I don`t know well enough to answer question 1, but the answer to question 2 is yes, they always get light cover, even if they are cut down by a unit on the same cover source, which is probably the most common type of terrain, zone terrain is any land that covers an area. Sometimes this is characterized by a base, but this may not be the case or the base can be a beautifully formed piece of land in itself. It is important to agree on the limit before the start of the game. [GT2020 Pg82] After all, the exposed position is still a feature of the terrain, but like a hill, it does not offer an advantage of coverage. It`s something like a single barbed wire pipe on the map. Or maybe just a few broken steel beams lying on a street. Like hills, buildings are generally not considered pieces of land in the rules, but as units in an army of players. They follow the usual rules of the line of sight when the models shoot around them. Their special mention here notes that these models are not zone terrains or obstacles, so it is their data sheets that define all the effects they have on or around a unit. I always find nuances in the rules, so I`m certainly open to something that says density is an advantage, but at the moment the advantage is not even used in its definition. This one is fuzzy, but Light Cover gives +1 to save ONLY against ranged weapons. On the other hand, Heavy Cover +1 for backups against melee weapons gives ONLY unless a model has made a charging train on that train.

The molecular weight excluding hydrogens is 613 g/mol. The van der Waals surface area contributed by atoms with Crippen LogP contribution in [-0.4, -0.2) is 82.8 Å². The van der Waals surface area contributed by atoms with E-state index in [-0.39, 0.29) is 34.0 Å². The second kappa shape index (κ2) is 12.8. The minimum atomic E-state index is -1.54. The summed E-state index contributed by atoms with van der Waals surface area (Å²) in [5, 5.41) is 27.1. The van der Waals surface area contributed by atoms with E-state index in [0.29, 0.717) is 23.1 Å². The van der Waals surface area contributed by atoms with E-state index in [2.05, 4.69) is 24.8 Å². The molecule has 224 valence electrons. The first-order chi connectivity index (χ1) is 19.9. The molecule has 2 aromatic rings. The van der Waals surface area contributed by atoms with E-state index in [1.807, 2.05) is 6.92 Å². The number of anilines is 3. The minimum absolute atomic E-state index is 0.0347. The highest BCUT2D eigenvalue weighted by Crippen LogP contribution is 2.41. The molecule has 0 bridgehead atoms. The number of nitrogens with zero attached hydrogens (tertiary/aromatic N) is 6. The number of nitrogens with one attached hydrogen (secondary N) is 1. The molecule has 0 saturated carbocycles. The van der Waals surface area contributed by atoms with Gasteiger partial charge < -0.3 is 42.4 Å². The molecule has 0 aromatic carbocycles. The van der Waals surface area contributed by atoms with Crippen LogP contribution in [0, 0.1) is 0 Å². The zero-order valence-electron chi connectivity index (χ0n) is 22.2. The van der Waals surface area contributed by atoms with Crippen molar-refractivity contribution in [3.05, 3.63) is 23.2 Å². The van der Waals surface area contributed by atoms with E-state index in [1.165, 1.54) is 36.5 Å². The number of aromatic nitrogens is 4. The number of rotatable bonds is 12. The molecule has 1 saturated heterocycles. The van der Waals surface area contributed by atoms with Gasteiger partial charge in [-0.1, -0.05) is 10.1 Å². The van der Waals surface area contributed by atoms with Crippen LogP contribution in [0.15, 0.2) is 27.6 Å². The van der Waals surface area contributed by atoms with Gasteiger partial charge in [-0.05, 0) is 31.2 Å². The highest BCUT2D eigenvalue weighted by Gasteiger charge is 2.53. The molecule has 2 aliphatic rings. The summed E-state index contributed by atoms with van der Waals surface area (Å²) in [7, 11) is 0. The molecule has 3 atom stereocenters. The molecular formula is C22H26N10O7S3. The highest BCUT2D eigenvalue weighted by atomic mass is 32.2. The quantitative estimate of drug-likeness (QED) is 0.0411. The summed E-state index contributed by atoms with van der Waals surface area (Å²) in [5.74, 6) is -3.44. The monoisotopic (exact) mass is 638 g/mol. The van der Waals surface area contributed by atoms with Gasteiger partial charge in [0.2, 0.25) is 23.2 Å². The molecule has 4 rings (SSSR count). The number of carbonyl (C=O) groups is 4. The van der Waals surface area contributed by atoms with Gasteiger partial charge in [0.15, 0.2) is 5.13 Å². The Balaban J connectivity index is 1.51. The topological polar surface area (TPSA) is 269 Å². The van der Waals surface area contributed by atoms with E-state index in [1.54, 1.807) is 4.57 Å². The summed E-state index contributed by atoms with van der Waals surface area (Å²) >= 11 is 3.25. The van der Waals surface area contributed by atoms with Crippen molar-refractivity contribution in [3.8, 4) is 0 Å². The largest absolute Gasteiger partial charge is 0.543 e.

Overall, light blankets sound strangely better than heavy blankets. The INFANTRY, BEAST and SWARM models benefit from indoor field coverage. A similar question about coverage and when a “Coverage Advantage” unit gets a warning: Dense coverage is probably one of the rules that I think needs to be rewritten urgently. Below are some diagrams and explanations for Dense Cover, but they are based on the interpretation of the basic FAQ designer`s comment note in a way. GW hasn`t really changed the wording of Dense Cover to work as this FAQ note suggests. When building a battlefield, you and your opponents decide what terrain characteristics are applied to each stage piece. Properties are designed to be stackable, so a single piece of land can actually get as many different properties as you want. For example, you can choose to count a bunker as both a light cover and a heavy blanket, which offers the benefits of a blanket at any range. Maybe not something you`ll see on each board, but it allows some fortifications with the type of construction site to get rules like this on features and not on a case-by-case basis. The wording of this rule also requires that the unit be entirely inside the unit, not just the model of the unit inside the unit.